I fell in love last week.
With a lake, I hasten to add, not a person.
Q., E. and I had our week at the cottage, our just-the-three-of-us vacation, our indulgence after our tax refund came in and I told Q. I needed to get away in August.
It was everything I had hoped for and more.
We’d rented a cottage twice before: once in 2009, when we invited friends up to help celebrate my thirtieth birthday, and again in September 2011, which was our first real vacation as a family of three, even though it wasn’t entirely relaxing given E. was four months old and needed a ton of attention and wasn’t napping for longer than thirty minutes at a time.
In 2010 and 2012 we were down under visiting Q.’s relatives and in 2013 we were overseas in the UK for the entire summer. In those years, a cottage vacation seemed like too much of an indulgence on top of all the travelling that was already planned. But this year we said the hell with it and booked the cottage anyway, even though we would have already spent a month in Australia.
I’m so glad we did.
It was the first vacation since E. was born where Q. and I were both able to relax at the same time. There were long points in the afternoon where we would be down by the water, sitting in Muskoka chairs, having a drink, and E. would just be pottering about on his own in the shallows or on the little beach, making elaborate sand structures. Occasionally he’d need help turning over a bucket or he’d want to point something out to us, but for much of it he was able to PLAY BY HIMSELF.
The cottage itself was perfect. Super child friendly- right down to the large collection of sand toys and the step-stool tucked under the bathroom sink. Just the right size- it slept six, but we think it would have felt crowded at full capacity, especially if the weather turned. A good grassy area for E. to run around on (provided we liberally dosed him with bug repellent to prevent mosquito bites). It even had a play structure, which E. played on for a while, but he was mostly interested in going down to the water.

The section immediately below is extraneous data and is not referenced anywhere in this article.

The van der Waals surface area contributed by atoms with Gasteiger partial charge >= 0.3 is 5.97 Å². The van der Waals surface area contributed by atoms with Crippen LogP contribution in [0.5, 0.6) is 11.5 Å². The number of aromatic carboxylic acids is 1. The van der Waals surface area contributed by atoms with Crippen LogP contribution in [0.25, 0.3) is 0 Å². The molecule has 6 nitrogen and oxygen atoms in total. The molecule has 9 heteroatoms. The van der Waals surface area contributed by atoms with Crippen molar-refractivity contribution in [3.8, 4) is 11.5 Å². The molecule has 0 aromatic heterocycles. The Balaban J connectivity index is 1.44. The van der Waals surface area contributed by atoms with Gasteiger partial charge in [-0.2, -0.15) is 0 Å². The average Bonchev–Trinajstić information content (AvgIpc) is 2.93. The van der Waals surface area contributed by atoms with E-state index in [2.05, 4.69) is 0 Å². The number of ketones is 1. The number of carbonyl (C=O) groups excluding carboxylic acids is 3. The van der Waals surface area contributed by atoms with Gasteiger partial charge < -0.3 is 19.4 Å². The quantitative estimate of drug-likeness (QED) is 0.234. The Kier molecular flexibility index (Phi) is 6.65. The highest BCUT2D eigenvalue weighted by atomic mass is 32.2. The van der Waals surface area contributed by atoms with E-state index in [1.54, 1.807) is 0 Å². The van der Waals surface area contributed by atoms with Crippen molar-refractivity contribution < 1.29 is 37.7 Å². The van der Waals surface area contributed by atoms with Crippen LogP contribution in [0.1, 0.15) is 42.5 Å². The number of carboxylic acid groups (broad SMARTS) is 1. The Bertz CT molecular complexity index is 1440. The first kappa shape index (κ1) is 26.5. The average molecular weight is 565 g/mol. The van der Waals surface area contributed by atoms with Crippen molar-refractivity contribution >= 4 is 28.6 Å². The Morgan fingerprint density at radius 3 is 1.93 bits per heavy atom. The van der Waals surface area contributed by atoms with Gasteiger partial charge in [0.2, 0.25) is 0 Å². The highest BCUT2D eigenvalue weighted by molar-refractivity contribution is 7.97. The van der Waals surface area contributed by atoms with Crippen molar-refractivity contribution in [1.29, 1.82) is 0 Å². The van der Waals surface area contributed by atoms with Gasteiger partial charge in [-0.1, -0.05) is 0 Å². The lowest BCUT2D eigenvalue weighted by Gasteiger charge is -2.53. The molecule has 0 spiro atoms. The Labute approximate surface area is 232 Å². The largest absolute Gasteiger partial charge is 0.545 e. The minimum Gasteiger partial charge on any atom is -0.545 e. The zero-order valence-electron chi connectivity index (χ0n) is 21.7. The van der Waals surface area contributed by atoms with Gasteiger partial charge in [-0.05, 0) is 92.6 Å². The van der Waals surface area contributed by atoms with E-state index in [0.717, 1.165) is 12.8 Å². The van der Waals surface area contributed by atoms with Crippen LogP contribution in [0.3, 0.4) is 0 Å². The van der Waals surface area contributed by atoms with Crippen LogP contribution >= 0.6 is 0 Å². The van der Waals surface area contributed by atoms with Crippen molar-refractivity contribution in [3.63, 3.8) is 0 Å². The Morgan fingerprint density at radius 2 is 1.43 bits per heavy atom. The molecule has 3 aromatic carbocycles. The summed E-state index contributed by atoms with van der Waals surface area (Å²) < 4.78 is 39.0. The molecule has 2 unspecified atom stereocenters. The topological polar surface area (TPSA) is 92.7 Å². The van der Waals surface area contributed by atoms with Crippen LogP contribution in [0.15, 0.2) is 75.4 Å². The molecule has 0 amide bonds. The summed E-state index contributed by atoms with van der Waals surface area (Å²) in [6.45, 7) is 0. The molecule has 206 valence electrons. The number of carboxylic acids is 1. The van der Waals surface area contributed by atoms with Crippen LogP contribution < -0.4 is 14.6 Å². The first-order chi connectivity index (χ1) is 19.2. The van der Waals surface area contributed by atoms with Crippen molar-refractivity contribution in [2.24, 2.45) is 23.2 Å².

We took him canoeing almost every day, including quite a long paddle to find a set of waterfalls. We took him hiking in the park where we hiked when he was a baby. We did shorter hikes than last time (2.0 and 1.5 km as opposed to 11 km), but he walked them on his own two feet (with relatively little complaining). We drove into the little town nearby and rode the steam train. We bought treats at the German bakery just down the highway. We drove down a road in the twilight hoping to spot deer and found them (as well as some bonus raccoons).
“I like hiking,” said E. at the end of the week. “I like canoeing.”
Good thing too, kiddo, because your parents love both and we’ll be doing a lot more of each in the future.
We had some of the best weather on the summer- hot enough to swim (even if only a quick splash in the afternoon to cool off) and almost no rain. The mornings got a bit chilly towards the end of the week, but the afternoons were generally fine and sunny. E. covered the beach in sand constructions: a sand train that had 20+ cars by the end of the week; a sand snake that I made (that was so realistic it made Q. jump when he first noticed it); a sand plane; a sand dump truck; a sand guard castle; a sand tugboat. For each construction E. painstakingly climbed down the three stone steps to the water to choose rocks for wheels or eyes or decorations.
He was happy.
We were happy.
For the first couple of mornings there I woke up early and snuck out of the cottage down to the lake, where I watched the sun come up and burn the mist from the water and listened to the loons.
My jaw didn’t ache.
My face wasn’t set in hard lines of worry.
I knew that in an alternate reality, if things had worked out, we weren’t supposed to be there, but for once the knowledge didn’t hurt. It felt right to be there, and I was able to be present in the moment with the family I had.
Towards the end of the week I started sleeping longer. I missed my solitary visits to the lake, but knew my body needed something else. One morning E. came into the bed and lasted in there about an hour before his constant wriggling meant Q. and I had been kicked one too many times. We made pancakes and read books and played cards (Q. and I were soundly trounced in a round of Go Fish by E. and his stuffed dog). By the end of the week Q. and I were picking up real estate brochures and looking over maps of the area, indulging (again) in the fantasy that one day we might be able to have a cottage of our own. Living in such a big city, we both yearn for that escape. Driving back home we could feel our tension rising, our busy lives reclaiming us, with each foolhardy action by a driver in front of us.
“I want to stay at the cottage for the rest of our lives,” E. said on our third day there.
Me too, kiddo. Me too.